Deafness, whether total or only partial, implies American Sign Language, although, quoting this guy may not be fair; he’s absolutely incoherent most of the time; this blog entry is pretty representive; if anyone has some light to shed on his overall point here, I’d love to hear it, But overall, his point is pretty clear, vis a vis these other quotes: Once she or he has chosen a mode of communication in the place of American Sign Language, for example, she or he cannot free herself or himself from the oppression. and But our Deaf community must define itself from within, not without. And it is not our cultural nature alone, not its difference from the Deaf-and-Hard-of-Hearing-and-Cochlear-Implan-Users-and-Hearing nature, but American Sign Language that makes us different.

From some comments I have seen in this blog it is still apparent that two groups are clashing: the “core” and the HH Community or mainstream school by-products. in a word…ouch. I’m a “by-product”??

New calls for Gallaudet to become an ASL-only campus (now courses are taught in a variety of ways, including orally) smack of a kind of new deaf elitism. While it is more than legitimate to expect students to learn ASL (as it would be for students attending the Lycée Français in the United States to learn French), there must be ways to insure that people whose ASL isn’t up to snuff don’t get snuffed out in the education process. After all, identity is a complex and fragile thing. When you try to make it ironclad and rigid, you end up enforcing the kind of identitarianism that created discriminatory behaviors in the first place. a very good point

I am totally convinced that ASL is what has been evolving for me in my Deafhood journey. It is not a question of diversity. If we were obsessed with diversity we are missing the ship. If the paddlers paddled on their own will in order to remain diverse, the ship would get nowhere. That is status quo. Deafness is not a choice; it happens in all the fairness. Ultimately the inclusiveness is what we need: Use American Sign Language exclusively so we could expect to bring our strength to our ship. I still have trouble with this guy’s logic (and check out the list at the top of this article — my irony meter just pegs out here)

Now that is what I would say is being audistic, and refusing to recognize that the Deaf community has all kinds of deaf people in it. I don’t think it’s right to force an oral deaf person to learn ASL just to get access to a vlog that should be captioned. No one still has addressed the main point I brought up here, and I shall repeat it again: If we deny captioning access to our own Deaf community, for instance, there are many Deaf people that may not be ASL-proficient to the level of Anne Marie, then how can we reasonably expect telecommunication companies to caption video podcasts of popular television media or internet videos? They’ll just tell us, “Why don’t you get a CI and learn how to cope with your hearing to understand our videos?” That’s the equivalent of what you’re telling me when you suggest that I should learn ASL to access a Deaf video as a Deaf oral person.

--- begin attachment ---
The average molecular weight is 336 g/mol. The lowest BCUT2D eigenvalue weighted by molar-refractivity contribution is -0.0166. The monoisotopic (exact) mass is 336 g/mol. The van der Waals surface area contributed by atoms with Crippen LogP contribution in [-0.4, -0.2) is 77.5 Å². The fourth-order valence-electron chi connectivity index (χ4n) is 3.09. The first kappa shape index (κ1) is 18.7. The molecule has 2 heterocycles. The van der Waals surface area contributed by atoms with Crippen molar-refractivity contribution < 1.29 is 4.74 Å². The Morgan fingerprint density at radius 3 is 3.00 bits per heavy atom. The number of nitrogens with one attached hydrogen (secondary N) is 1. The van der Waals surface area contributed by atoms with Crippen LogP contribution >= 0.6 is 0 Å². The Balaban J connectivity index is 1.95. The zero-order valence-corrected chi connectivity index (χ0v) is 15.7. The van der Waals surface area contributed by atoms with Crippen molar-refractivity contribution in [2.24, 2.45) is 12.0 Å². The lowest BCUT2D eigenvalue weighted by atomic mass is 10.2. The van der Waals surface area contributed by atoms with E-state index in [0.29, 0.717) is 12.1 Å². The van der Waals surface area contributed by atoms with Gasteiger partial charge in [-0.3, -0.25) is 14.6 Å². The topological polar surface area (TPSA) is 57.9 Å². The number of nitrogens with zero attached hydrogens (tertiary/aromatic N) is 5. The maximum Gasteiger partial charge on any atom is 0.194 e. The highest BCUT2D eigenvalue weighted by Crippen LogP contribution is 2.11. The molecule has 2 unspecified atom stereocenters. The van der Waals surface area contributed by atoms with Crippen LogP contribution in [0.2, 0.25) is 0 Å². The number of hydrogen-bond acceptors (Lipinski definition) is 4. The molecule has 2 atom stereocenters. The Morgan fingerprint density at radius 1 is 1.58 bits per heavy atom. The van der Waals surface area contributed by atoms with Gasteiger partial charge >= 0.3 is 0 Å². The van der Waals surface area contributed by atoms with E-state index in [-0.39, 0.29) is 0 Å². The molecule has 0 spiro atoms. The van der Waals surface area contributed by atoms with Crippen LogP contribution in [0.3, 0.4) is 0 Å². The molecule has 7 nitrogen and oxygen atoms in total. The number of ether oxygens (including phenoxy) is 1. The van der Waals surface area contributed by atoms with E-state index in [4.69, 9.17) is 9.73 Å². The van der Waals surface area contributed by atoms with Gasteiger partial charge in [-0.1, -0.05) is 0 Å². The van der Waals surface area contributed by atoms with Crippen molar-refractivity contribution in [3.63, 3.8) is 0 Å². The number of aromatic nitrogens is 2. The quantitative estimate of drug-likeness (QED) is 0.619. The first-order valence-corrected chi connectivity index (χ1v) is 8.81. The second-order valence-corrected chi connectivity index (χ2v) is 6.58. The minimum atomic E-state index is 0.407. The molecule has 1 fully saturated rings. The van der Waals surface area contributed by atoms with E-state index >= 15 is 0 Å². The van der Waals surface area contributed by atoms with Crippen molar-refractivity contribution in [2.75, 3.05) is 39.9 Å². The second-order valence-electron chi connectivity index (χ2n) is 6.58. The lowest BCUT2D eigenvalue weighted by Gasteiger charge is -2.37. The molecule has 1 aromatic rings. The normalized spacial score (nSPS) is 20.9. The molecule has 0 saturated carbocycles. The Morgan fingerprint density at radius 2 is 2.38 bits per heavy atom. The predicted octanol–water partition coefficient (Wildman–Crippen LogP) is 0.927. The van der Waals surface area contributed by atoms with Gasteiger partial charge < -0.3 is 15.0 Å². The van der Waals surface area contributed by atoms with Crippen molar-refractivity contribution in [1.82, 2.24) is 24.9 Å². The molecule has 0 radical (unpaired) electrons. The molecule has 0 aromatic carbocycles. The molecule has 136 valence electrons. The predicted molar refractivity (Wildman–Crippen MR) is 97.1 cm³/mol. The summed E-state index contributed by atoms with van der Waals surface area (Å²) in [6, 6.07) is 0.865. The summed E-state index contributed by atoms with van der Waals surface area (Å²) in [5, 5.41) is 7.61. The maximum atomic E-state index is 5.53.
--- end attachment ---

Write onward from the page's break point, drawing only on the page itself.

Here is my reaction, from the heart. I consider myself deaf. I do not consider myself some kind of “hearing wannabe”. I am at peace with what I am, and if others can’t accept that, I move on because it’s their problem not mine. But I’m no dummy; I know that the hearing world operates largely like this: If you cannot speak well enough, if you cannot hear well enough, you are deficient. You do not belong here. We will not try to remove barriers in your way (think of the fight to get close captioning on TV shows and DVDs). Well enough; it is not fair, but it is the way the hearing world works, and I fight against it, with the abilities and methods at my disposal. I support accessibility standards, I write letters demanding accessibility, I actively seek to educate people that their perception of deaf=stupid is wrong and so on. I am not a hearing person, so I understand this You Are Not Us paradigm even while I work to whittle it away.

So now I come to the deaf world. I go to deaf blogs and find vlogs in ASL. I ask for captioning or transcripts and get told to go away, or learn ASL and then come back. I find quotes like the above. I am deaf, but I’m still running into (another) You Are Not Us paradigm. And it hurts. A lot. I don’t know if I can convey that adequately. Perhaps it shouldn’t have surprised me. People are people, whether deaf or not. Whether white or black, American or European, or any other group you care to mention. So if you have hateful hearing people, it must follow that some deaf people will be like this too.